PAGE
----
FINRA Rule 8210 (Provision of Information and Testimony and Inspection and Copying of Books) gives FINRA the authority to request documents and testimony from firms, registered persons and, in FINRA’s view, other persons and entities related to a registered person or entity.
The relevant portion of Rule 8210 is as follows:
For the purpose of an investigation, complaint, examination, or proceeding authorized by the FINRA By-Laws or rules, an Adjudicator or FINRA staff shall have the right to:
(1) require a member, person associated with a member, or any other person subject to FINRA’s jurisdiction to provide information orally, in writing, or electronically (if the requested information is, or is required to be, maintained in electronic form) and to testify at a location specified by FINRA staff, under oath or affirmation administered by a court reporter or a notary public if requested, with respect to any matter involved in the investigation, complaint, examination, or proceeding; and
(2) inspect and copy the books, records, and accounts of such member or person with respect to any matter involved in the investigation, complaint, examination, or proceeding that is in such member’s or person’s possession, custody or control.
FINRA’s authority to demand documents and information is broad, and in 2013 the SEC approved amendments to Rule 8210 to increase that authority. That amendment specified, among other things, that FINRA staff and adjudicators may inspect and copy information in the possession, custody or control of a member firm, associated person or person over whom FINRA has jurisdiction. The amended rule also allows FINRA to serve a Rule 8210 request on an attorney for a member firm, associated person or person subject to FINRA’s jurisdiction. The amendments became effective February 25, 2013. See Regulatory Notice 13-06.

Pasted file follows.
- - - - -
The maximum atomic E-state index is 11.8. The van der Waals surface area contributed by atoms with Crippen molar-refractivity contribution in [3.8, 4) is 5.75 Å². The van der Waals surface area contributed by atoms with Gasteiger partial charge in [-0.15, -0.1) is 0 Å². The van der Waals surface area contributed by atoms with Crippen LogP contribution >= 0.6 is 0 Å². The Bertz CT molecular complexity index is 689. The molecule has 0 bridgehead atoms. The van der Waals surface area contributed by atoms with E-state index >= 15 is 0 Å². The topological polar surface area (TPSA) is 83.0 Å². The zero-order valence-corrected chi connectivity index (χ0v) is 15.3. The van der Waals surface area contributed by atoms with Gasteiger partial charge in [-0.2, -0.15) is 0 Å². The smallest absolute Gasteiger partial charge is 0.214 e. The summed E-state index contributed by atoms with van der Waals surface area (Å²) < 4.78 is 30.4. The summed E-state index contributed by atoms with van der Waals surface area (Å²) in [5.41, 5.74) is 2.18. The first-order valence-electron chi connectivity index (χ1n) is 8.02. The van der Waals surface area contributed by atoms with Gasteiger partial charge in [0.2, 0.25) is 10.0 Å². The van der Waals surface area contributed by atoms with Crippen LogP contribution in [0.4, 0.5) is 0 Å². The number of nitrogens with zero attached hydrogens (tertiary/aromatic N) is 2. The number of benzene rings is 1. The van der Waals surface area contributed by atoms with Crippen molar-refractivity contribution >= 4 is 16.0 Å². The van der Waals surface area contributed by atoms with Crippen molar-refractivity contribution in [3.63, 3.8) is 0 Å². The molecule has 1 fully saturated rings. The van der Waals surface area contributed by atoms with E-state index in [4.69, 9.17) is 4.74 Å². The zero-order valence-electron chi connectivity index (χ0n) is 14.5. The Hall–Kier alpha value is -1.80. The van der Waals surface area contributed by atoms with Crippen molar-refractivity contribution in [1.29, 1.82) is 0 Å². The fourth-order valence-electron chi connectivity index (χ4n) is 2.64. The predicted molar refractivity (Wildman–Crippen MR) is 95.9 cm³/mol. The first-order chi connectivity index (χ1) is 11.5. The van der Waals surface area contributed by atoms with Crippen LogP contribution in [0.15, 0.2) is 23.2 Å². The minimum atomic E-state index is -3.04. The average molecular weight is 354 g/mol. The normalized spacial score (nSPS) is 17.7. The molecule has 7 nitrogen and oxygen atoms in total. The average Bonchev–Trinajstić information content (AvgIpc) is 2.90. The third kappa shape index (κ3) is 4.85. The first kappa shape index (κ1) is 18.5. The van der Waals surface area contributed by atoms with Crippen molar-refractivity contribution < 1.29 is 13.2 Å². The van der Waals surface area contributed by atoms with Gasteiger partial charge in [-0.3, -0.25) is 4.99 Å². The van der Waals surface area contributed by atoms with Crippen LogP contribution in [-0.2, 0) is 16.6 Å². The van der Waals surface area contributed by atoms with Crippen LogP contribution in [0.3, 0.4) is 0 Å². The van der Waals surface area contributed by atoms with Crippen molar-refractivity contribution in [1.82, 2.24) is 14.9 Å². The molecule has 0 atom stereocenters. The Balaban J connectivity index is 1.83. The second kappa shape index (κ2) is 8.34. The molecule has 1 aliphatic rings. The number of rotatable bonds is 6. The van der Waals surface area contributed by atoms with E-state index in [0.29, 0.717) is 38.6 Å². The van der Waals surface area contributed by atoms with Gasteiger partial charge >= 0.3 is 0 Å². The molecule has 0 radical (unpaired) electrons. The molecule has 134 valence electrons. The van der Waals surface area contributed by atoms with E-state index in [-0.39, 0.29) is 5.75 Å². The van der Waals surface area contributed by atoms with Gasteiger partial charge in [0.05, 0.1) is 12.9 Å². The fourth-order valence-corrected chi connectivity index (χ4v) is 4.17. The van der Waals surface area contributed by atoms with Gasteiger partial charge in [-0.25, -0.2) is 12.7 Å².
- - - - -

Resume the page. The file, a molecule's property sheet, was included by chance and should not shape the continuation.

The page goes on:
Rule 8210 is a powerful investigative tool for FINRA, which can be the precursor to significant fines and sanctions. If there was any doubt about the requirement to comply, the Rule 8210 makes the point clearly:
(c) Requirement to Comply
No member or person shall fail to provide information or testimony or to permit an inspection and copying of books, records, or accounts pursuant to this Rule.
A failure to comply often results in an immediate enforcement proceeding and a permanent bar from the industry. However, with experienced counsel, Rule 8210 requests are often negotiable, and can be modified if a well-reasoned objection is raised to the Staff member who sent the request. We have had significant success in negotiating these requests.
Knowing how to respond, when to object, and when to cooperate is key to a successful outcome.
For a further discussion of compliance with the Rule and tips for doing so, see Tips for Responding to an SEC Subpoena. There are differences in an 8210 request and an SEC subpoena, but the underlying concepts are the same.
You may also be interested in:
- Whistleblowers Need Lawyers
- UBS Pulls a Fast One on its Own Employees
- How Long Does an SEC Investigation Take?
- Tips for Responding to an SEC Subpoena
Mark J. Astarita, Esq. represents investors, financial professionals and firms in litigation, arbitration and regulatory matters across the country. He is a partner in the national securities law firm of Sallah Astarita & Cox, LLC and can be reached by email at firstname.lastname@example.org or by phone at 212-509-6544.
Follow us on Twitter, Facebook and The Securities Law Blog .